Piotr Dachtera is the lead developer behind the recently-launched Live Chess, a Prototype-based, Comet-powered live chess game.
We talked to him about the client-side challenges he faced along the way.
Hi, Piotr. Could you please introduce yourself?
I’ve been dedicated to Web + chess applications since 1999. I’ve also been working on business software since 2000 (mainly Java). My interest in the game of chess was always pushing me forward and finally I think I can say I’m working on the number one web chess project.
PD: Chess community website users need to share things using a specific “language” which needs something more than plain text. They need to share game positions, whole chess games with analysis, and chess puzzles. Also, they want to play against each other.
As we were starting to work on it all, I already had some experience with Prototype and script.aculo.us, and it was the natural choice.
We started with the interactive boards with draggable pieces, chess game parsers and things like that. Naturally, I had in mind that we were going to build something much more complex (the scalable real-time play server), so enclosing everything in reusable classes was the only solution. As it was always tempting to see what’s inside Prototype, I was investigating its source all the time and I was trying to build my classes using the same style.
Live Chess uses Comet to keep the chessboard synchronized. What made you choose that technology over ordinary Ajax?
PD: The most important word in “Live Chess” is “live.” We need things to happen instantly. We can’t use polling to check every 10 seconds if anything changed.
If people want to play a game of chess in 2 minutes, they need some kind of instant communication.
Can you give us more details on the Comet implementation?
PD: Working on my own proof-of-concept chess server in 2005, I “(re)invented” the Comet idea to allow this kind of communication… only to find out that people were using the same idea in simple chat apps.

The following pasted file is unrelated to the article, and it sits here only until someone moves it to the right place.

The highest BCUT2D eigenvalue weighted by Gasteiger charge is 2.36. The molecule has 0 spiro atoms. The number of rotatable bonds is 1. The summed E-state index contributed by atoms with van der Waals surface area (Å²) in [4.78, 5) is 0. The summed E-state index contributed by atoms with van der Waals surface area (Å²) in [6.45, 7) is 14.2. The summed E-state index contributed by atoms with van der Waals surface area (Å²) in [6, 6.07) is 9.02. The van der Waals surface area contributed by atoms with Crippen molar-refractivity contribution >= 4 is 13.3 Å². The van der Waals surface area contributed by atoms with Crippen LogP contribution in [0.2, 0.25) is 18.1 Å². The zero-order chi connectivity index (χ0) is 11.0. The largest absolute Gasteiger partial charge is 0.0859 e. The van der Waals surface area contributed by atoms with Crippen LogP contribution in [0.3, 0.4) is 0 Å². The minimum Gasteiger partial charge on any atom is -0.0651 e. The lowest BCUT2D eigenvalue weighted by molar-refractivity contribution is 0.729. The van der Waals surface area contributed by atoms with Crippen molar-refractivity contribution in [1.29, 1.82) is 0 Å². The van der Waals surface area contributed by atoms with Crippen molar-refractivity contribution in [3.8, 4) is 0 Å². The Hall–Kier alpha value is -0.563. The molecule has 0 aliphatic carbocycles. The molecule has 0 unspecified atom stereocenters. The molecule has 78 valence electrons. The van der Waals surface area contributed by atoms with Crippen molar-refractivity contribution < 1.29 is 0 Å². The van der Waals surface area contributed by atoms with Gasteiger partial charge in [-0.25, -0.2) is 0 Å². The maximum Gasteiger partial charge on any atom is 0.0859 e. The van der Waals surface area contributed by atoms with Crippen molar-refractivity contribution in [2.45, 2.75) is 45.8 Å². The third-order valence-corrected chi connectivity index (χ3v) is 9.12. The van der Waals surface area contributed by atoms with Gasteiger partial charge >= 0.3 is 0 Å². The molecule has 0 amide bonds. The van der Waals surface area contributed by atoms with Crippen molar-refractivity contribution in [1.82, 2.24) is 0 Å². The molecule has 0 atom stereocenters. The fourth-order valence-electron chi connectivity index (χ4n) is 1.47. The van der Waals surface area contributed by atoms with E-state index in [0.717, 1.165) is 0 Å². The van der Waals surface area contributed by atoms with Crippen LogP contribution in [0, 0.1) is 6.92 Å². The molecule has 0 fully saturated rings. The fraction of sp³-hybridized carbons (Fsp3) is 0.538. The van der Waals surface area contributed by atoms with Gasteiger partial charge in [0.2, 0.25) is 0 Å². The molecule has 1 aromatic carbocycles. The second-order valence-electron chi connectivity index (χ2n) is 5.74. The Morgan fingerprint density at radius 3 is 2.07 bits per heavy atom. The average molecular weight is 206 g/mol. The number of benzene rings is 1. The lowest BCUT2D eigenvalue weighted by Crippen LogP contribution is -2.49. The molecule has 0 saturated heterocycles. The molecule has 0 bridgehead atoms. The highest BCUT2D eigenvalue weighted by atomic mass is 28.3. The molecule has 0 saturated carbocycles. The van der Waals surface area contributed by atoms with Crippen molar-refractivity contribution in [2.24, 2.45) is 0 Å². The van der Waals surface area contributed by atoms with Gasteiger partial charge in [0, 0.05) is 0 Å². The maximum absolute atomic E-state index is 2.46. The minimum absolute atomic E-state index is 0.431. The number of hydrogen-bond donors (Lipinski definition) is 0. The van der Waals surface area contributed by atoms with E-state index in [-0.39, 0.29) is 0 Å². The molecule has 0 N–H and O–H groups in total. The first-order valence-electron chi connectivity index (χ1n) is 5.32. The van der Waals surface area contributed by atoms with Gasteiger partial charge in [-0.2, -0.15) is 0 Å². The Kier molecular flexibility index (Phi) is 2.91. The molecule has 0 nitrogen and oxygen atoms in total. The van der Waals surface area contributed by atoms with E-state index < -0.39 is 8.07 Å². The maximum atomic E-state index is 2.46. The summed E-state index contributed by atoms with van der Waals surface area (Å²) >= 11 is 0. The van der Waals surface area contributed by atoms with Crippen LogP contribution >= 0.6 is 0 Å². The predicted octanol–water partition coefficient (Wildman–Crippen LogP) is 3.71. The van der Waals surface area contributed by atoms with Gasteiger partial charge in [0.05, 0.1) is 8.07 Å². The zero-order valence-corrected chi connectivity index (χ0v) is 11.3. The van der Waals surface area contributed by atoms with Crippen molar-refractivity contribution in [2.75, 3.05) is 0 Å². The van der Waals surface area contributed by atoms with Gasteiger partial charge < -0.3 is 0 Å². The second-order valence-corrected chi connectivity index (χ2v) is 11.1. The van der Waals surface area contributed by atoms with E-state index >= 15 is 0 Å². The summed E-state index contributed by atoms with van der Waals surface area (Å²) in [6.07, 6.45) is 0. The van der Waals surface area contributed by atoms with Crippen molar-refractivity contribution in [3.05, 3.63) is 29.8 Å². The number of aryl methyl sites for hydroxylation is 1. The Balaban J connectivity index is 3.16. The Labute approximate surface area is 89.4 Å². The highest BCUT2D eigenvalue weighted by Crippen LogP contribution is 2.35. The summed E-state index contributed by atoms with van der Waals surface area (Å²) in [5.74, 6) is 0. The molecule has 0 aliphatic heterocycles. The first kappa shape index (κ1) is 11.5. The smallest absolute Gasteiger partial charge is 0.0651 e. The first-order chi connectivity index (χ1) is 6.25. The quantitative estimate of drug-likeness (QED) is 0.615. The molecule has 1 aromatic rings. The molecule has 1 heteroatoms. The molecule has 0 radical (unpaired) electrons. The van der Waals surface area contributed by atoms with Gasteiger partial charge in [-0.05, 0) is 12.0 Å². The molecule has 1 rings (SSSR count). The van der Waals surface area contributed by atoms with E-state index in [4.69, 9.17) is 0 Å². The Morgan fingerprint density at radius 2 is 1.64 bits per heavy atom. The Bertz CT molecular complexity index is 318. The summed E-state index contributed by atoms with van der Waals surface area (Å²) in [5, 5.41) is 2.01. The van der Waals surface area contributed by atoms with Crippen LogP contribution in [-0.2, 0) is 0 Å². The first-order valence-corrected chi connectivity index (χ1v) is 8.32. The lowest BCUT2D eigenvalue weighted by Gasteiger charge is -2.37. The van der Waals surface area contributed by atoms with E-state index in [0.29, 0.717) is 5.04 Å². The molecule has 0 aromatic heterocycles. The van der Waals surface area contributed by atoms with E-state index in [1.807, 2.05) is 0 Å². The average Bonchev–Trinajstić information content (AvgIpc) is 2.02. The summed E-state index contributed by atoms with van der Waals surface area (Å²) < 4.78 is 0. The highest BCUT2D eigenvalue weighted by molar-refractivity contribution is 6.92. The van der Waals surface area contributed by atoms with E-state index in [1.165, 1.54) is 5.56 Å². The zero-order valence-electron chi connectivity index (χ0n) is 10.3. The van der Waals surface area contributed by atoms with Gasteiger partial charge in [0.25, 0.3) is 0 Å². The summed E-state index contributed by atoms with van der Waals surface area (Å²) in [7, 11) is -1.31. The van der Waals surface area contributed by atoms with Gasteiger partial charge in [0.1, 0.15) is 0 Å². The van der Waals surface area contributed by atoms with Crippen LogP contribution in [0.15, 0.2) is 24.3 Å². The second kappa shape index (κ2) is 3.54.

The next step (which came with the new server built for the chess.com community and needed real scalability) was to use the idea of thread-less server solutions implemented in Jetty server and ActiveMQ to push messages between client and server.
Finally, we switched to Cometd/Bayeux with our own solution for guaranteed messaging and message ordering.
In all of these solutions, there was always Java on the server-side.
What are you using Prototype for?
PD: I started with script.aculo.us effects investigation which guided me directly to Prototype.
PD: We are using ExtJS with the Prototype adapter so there was nothing really hard to do here.
Dojo things are completely separated from the rest of the system, but we had to use the library for Cometd communication. As a Prototype fan, I would be really happy to have a Cometd implementation built on top of Prototype, but currently I had to use Dojo in this area (which is sandboxed in a separate communication frame).
What were the biggest challenges you faced with this application?
PD: We still have lots of big challenges! But if I had to choose one, I would say: performance. Everybody wants to use Live Chess (and any other similar application) as if it was a desktop application. As the system becomes heavier and more complex, we still have to work hard to keep it smooth.